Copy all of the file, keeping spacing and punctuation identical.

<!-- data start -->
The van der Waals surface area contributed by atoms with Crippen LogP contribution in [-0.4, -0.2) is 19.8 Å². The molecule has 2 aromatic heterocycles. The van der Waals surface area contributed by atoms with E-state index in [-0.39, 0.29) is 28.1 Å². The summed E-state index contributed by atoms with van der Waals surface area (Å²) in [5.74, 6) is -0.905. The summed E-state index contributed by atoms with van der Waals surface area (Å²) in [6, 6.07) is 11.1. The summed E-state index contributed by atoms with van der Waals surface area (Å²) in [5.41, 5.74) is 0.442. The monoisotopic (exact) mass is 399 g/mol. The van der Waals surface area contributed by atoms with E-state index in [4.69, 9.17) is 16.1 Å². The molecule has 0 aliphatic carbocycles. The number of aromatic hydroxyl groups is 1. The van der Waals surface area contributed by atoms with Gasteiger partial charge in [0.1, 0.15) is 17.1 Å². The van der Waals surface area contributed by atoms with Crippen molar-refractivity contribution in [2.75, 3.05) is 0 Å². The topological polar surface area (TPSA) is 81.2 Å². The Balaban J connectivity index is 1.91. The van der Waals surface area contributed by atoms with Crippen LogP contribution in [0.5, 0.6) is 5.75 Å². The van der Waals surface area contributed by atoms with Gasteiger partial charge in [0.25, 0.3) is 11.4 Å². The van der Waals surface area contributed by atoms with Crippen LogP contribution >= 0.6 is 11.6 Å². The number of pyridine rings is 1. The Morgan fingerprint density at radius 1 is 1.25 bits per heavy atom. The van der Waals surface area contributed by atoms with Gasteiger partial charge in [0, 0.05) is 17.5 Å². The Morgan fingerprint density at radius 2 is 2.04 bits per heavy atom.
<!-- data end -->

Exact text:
The van der Waals surface area contributed by atoms with Crippen LogP contribution in [-0.4, -0.2) is 19.8 Å². The molecule has 2 aromatic heterocycles. The van der Waals surface area contributed by atoms with E-state index in [-0.39, 0.29) is 28.1 Å². The summed E-state index contributed by atoms with van der Waals surface area (Å²) in [5.74, 6) is -0.905. The summed E-state index contributed by atoms with van der Waals surface area (Å²) in [6, 6.07) is 11.1. The summed E-state index contributed by atoms with van der Waals surface area (Å²) in [5.41, 5.74) is 0.442. The monoisotopic (exact) mass is 399 g/mol. The van der Waals surface area contributed by atoms with E-state index in [4.69, 9.17) is 16.1 Å². The molecule has 0 aliphatic carbocycles. The number of aromatic hydroxyl groups is 1. The van der Waals surface area contributed by atoms with Gasteiger partial charge in [0.1, 0.15) is 17.1 Å². The van der Waals surface area contributed by atoms with Crippen molar-refractivity contribution in [2.75, 3.05) is 0 Å². The topological polar surface area (TPSA) is 81.2 Å². The Balaban J connectivity index is 1.91. The van der Waals surface area contributed by atoms with Crippen LogP contribution in [0.5, 0.6) is 5.75 Å². The van der Waals surface area contributed by atoms with Gasteiger partial charge in [0.25, 0.3) is 11.4 Å². The van der Waals surface area contributed by atoms with Crippen LogP contribution >= 0.6 is 11.6 Å². The number of pyridine rings is 1. The Morgan fingerprint density at radius 1 is 1.25 bits per heavy atom. The van der Waals surface area contributed by atoms with Gasteiger partial charge in [0, 0.05) is 17.5 Å². The Morgan fingerprint density at radius 2 is 2.04 bits per heavy atom.